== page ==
Inclusive Grocery Shopping Experience
PROJECT CONTEXT
Our team was tasked with an inclusive design problem. We were interested with improving the accessibility of the current grocery shopping experience. We focused on the physical limitations for those with difficulties of purchasing groceries at the store.

This was a 10-week project for Visual Storytelling: Microsoft Expo.
ROLE
Project management + Experience Design

  • Field Observations & Secondary Research
  • Ideation
  • Interaction Design
PROCESS
We began our research process by first looking into how visually-impaired individuals participate in grocery shopping. We saw that most employ the help of grocery store clerks, or friends and family members during their shopping trips. We then conducted informal on-site observations at local grocery stores to assess the physical limitations present.
Problem Space
Our secondary research revealed that most online grocery shopping experiences that provide efficient grocery delivery, lack the ability to guarantee quality control. This can only be achieved by personally selecting groceries at the store itself.
The group members then compared all their findings from primary and secondary research into an affinity diagram to find common themes and potential opportunities. We found that there are many obstacles that affect a multitude of different individuals of various capabilities. As a result, we chose to utilize the fact that grocery stores are designed for able-bodied individuals and thus wanted to empower those who have difficulties navigating and buying items at the grocery store.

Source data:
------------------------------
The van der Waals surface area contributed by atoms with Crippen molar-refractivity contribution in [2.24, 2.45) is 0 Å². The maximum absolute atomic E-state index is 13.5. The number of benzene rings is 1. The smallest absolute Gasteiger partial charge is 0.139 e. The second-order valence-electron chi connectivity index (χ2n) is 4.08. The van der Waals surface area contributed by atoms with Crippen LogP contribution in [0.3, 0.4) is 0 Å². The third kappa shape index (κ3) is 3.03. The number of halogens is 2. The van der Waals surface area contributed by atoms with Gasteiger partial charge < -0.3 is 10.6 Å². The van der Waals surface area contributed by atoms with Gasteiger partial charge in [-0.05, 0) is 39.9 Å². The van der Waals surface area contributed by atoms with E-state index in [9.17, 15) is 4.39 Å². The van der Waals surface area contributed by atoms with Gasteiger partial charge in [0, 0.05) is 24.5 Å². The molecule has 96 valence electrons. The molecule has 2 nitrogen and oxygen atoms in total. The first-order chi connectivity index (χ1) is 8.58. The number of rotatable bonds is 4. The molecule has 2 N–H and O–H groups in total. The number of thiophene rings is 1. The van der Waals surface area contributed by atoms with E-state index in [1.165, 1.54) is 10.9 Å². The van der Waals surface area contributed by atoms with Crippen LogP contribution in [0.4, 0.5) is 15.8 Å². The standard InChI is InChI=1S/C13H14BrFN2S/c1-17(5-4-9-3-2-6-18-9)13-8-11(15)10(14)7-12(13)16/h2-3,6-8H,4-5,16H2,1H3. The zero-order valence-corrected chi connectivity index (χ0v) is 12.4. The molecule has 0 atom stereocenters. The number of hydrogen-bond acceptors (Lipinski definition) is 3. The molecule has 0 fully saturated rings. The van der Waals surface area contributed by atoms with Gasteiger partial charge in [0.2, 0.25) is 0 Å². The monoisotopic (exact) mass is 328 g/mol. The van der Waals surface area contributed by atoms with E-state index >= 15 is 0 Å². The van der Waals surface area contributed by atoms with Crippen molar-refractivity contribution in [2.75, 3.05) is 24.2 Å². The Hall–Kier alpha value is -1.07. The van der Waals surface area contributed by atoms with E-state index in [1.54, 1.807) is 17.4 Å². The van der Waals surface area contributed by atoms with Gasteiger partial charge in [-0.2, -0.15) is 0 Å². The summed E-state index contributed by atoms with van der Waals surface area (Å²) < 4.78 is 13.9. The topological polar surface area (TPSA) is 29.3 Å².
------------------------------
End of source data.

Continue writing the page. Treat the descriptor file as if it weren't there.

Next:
Affinity Diagram
User Flow
Interaction Model
During the ideation phase, we concluded that the optimal solution for this problem was to create a service that allows for community members to assist in grocery shopping. This allows those with difficulties getting and navigating through the store to organize shopping trips. It also behooved us to also improve the experience for shoppers by creating a navigation feature to make it easier for shoppers to find items.
Interface Mockup
To develop these ideas, we created storyboards, user flows, and interaction models. As a result, we found out the necessary factors that can benefit both the requesting party and the shopping party.
To further exemplify the interaction, the result of the project culminated in a video prototype. With this, we were able to effectively show all aspects of the interaction flow.
Shopping List and Navigation Interfaces
OUTCOME
Designing for an inclusive audience can be challenging at times, especially when addressing the area of grocery shopping. Our solution relies on the idea of community building and connecting people through empathy. However, we see that the technology is already available to support the ideas presented. For the navigation aspect of weKart, we have found that there are already advances in applying sensor technology inside buildings for mapping purposes. It is also possible to create shopping lists through multiple input methods, thus adhering to the capabilities of different types of users.
With this, foot traffic in the grocery store can be reduced due to less shopping trips as well as easier navigation of groceries. WeKart also combines the personal qualities of grocery shopping with the efficiency of consolidated shopping trips, which is lacking from other current grocery shopping applications and platforms.